Abbott sees it differently.
“They feel it’s a detriment to tourism,” he said. “They have one goal, and that’s to get rid of all the homeless.” The day after the outdoor feeding ordinance went into effect on Oct. 31, Abbott’s organization hosted its regular Sunday afternoon feeding at Stranahan Park next to a downtown library. During the event, police cited Abbott and two other pastors for breaking the new law. Each violation carries a fine of up to $500 and 60 days in jail.
Abbott said he has since continued to break the ordinance “at least 10 times.” Although he moved his Sunday feeding out of Stranahan Park to a local church as a compromise with the city, he insists he’ll continue feeding at the beach.
One activist group, Food Not Bombs, has filed a lawsuit against the city over the ordinance.
Abbott himself has faced Fort Lauderdale in court over the beach feedings before. In 1999, the city tried to force Abbott’s homeless feedings off the beach, but he sued and won. “My argument was that I was inviting 150 of my closest friends to come join me for a meal on the beach,” Abbott said. Besides the regular feedings, Love Thy Neighbor runs a culinary school that has graduated more than 400 formerly homeless individuals, helping many get permanent jobs.
Love Thy Neighbor isn’t the only group affected by the new rules. Another nonprofit, People Helping People, has suspended its outdoor feedings while it waits for the dispute between Abbott and the city to be resolved. Besides food, director Patricia Hankerson said her volunteer group provides clothes, shoes, blankets, and hygiene items to the homeless.
The mayor, meanwhile, faces a reelection bid as he tries to stem criticism over his handling of the issue. His two challengers are a retired Air Force colonel who married his homosexual partner in January and an environmental activist who works as a bartender. If no candidate receives more than 50 percent of the vote, a runoff will occur in March.
Seiler said Love Thy Neighbor isn’t a problem because it already follows all of the sanitary rules required by the ordinance and usually leaves the beach cleaner then when it arrived. But the city said Abbott had to move the beach feeding anyway because other, less professional groups could try to pass out food at the same site.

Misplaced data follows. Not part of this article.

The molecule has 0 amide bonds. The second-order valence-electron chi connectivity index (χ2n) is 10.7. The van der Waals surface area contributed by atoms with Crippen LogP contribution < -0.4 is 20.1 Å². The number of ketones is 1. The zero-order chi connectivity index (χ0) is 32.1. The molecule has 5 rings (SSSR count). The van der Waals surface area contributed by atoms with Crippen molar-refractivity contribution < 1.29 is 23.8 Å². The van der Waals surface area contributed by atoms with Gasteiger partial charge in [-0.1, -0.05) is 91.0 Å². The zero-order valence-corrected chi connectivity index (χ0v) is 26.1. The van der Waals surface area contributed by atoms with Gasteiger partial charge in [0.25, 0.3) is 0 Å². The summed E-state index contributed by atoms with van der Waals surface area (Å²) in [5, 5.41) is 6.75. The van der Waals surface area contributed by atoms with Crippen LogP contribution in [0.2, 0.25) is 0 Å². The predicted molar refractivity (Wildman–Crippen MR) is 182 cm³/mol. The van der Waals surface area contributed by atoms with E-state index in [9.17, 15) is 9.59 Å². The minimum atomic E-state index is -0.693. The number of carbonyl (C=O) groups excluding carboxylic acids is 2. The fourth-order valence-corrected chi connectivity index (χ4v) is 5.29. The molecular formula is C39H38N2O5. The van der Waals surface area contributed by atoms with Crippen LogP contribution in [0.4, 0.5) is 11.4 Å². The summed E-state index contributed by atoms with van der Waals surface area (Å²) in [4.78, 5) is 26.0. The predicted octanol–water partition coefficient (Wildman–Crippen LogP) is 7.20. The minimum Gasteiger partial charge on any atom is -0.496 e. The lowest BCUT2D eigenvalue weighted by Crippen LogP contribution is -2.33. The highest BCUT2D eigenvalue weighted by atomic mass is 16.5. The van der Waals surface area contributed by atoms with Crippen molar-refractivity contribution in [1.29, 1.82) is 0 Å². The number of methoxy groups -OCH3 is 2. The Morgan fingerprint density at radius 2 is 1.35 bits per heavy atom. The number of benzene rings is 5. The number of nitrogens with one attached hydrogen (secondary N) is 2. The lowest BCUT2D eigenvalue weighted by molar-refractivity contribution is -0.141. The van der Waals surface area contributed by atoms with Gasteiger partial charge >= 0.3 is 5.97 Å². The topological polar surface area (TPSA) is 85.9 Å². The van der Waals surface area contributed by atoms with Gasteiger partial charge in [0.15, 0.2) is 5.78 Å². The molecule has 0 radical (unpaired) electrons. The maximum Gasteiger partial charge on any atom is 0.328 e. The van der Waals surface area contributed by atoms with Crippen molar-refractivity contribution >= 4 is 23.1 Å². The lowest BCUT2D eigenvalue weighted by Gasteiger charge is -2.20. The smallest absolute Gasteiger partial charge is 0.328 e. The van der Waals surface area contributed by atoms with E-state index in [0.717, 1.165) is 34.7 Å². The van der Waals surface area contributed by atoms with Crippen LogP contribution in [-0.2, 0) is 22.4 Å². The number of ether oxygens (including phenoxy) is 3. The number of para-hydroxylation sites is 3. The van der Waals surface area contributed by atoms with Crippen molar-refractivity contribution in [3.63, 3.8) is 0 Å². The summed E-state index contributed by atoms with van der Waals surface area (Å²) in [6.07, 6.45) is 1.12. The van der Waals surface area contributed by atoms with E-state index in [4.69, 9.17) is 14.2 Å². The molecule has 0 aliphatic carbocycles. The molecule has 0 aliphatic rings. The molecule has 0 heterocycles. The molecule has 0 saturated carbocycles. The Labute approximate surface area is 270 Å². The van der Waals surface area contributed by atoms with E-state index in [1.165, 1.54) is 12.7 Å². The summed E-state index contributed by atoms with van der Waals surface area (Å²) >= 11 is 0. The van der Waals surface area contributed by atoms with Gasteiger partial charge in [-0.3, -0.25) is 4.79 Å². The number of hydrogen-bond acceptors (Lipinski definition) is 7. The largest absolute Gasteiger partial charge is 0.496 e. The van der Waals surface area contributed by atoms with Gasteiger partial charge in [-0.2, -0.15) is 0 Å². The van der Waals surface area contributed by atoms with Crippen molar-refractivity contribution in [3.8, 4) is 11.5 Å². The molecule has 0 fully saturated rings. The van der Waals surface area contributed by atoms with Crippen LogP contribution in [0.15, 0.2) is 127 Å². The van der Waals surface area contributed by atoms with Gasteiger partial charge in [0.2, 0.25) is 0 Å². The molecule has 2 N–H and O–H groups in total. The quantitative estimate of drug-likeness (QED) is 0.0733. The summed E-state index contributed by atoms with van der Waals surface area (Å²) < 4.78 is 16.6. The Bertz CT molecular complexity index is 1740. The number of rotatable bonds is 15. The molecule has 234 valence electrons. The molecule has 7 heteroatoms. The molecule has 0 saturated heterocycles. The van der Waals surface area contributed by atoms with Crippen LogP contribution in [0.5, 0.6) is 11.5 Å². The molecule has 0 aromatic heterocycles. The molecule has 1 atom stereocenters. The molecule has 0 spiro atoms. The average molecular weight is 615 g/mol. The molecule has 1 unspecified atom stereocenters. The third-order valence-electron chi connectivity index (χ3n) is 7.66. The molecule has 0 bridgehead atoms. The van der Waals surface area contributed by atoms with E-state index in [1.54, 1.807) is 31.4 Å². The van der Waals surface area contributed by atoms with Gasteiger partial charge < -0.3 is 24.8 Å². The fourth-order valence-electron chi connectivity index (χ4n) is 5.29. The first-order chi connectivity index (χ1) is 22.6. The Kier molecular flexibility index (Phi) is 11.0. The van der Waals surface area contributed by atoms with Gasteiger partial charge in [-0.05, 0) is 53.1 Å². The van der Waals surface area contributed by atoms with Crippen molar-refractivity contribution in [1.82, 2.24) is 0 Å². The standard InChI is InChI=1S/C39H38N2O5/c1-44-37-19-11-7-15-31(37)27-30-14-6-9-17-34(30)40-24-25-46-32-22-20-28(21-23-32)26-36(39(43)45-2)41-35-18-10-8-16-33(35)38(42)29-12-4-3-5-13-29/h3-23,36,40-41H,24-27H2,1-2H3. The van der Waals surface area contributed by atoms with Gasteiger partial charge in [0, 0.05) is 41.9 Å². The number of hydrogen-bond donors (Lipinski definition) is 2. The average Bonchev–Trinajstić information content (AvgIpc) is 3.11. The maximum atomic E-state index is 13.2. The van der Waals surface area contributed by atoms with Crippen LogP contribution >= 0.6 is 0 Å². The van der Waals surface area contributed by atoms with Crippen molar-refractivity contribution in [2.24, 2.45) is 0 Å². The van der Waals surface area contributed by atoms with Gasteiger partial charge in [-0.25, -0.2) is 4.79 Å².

“They go buy 10 boxes of pizza, they buy a couple cases of beer, they drop them off at the beach. … Now you’ve got food being served in an unhealthy, unsanitary way. You’ve got trash, litter, garbage, pollution everywhere,” Seiler said.
Abbott, however, claims Love Thy Neighbor is the only group that does homeless feedings at the beach. His group rejected the city’s recommendation of moving its meals to two alternate sites—a nondenominational church or a public swimming facility.
“That would effectively get us off the beach and never get us back on,” Abbott said.
Amid the dispute in December, a judge ordered the city and Abbott to enter mediation to negotiate a solution. The city has suspended the ordinance at least until Valentine’s Day. “We’re actually in some discussions on how to maybe tweak the ordinance,” Seiler said. “I need Arnold Abbott in the city of Fort Lauderdale … He provides a good service in a very nice way.”
Abbott said his attorney met with a city attorney but has not reached a resolution: “The beach is not negotiable.”
The homeless, Abbott said, “need someone to champion their cause.”